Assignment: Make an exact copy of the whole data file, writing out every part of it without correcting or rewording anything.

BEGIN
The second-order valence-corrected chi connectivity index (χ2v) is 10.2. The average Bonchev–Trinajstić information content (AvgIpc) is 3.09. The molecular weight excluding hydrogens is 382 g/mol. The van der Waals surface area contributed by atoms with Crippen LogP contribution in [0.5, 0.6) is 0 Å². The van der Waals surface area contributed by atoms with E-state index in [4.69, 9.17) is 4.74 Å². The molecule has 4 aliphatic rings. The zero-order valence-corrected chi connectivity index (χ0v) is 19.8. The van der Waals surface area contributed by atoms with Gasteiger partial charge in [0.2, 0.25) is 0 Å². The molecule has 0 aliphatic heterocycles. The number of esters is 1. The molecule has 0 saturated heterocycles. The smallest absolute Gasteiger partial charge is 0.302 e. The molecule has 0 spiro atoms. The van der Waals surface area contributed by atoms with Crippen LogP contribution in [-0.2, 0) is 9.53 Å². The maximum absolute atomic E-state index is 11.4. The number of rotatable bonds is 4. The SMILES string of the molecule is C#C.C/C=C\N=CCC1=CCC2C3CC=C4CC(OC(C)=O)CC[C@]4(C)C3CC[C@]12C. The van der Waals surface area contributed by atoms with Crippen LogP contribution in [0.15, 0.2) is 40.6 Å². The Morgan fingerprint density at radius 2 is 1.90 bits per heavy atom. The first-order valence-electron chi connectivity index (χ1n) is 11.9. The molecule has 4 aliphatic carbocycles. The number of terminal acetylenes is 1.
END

The second-order valence-corrected chi connectivity index (χ2v) is 10.2. The average Bonchev–Trinajstić information content (AvgIpc) is 3.09. The molecular weight excluding hydrogens is 382 g/mol. The van der Waals surface area contributed by atoms with Crippen LogP contribution in [0.5, 0.6) is 0 Å². The van der Waals surface area contributed by atoms with E-state index in [4.69, 9.17) is 4.74 Å². The molecule has 4 aliphatic rings. The zero-order valence-corrected chi connectivity index (χ0v) is 19.8. The van der Waals surface area contributed by atoms with Gasteiger partial charge in [0.2, 0.25) is 0 Å². The molecule has 0 aliphatic heterocycles. The number of esters is 1. The molecule has 0 saturated heterocycles. The smallest absolute Gasteiger partial charge is 0.302 e. The molecule has 0 spiro atoms. The van der Waals surface area contributed by atoms with Crippen LogP contribution in [-0.2, 0) is 9.53 Å². The maximum absolute atomic E-state index is 11.4. The number of rotatable bonds is 4. The SMILES string of the molecule is C#C.C/C=C\N=CCC1=CCC2C3CC=C4CC(OC(C)=O)CC[C@]4(C)C3CC[C@]12C. The van der Waals surface area contributed by atoms with Crippen LogP contribution in [0.15, 0.2) is 40.6 Å². The Morgan fingerprint density at radius 2 is 1.90 bits per heavy atom. The first-order valence-electron chi connectivity index (χ1n) is 11.9. The molecule has 4 aliphatic carbocycles. The number of terminal acetylenes is 1.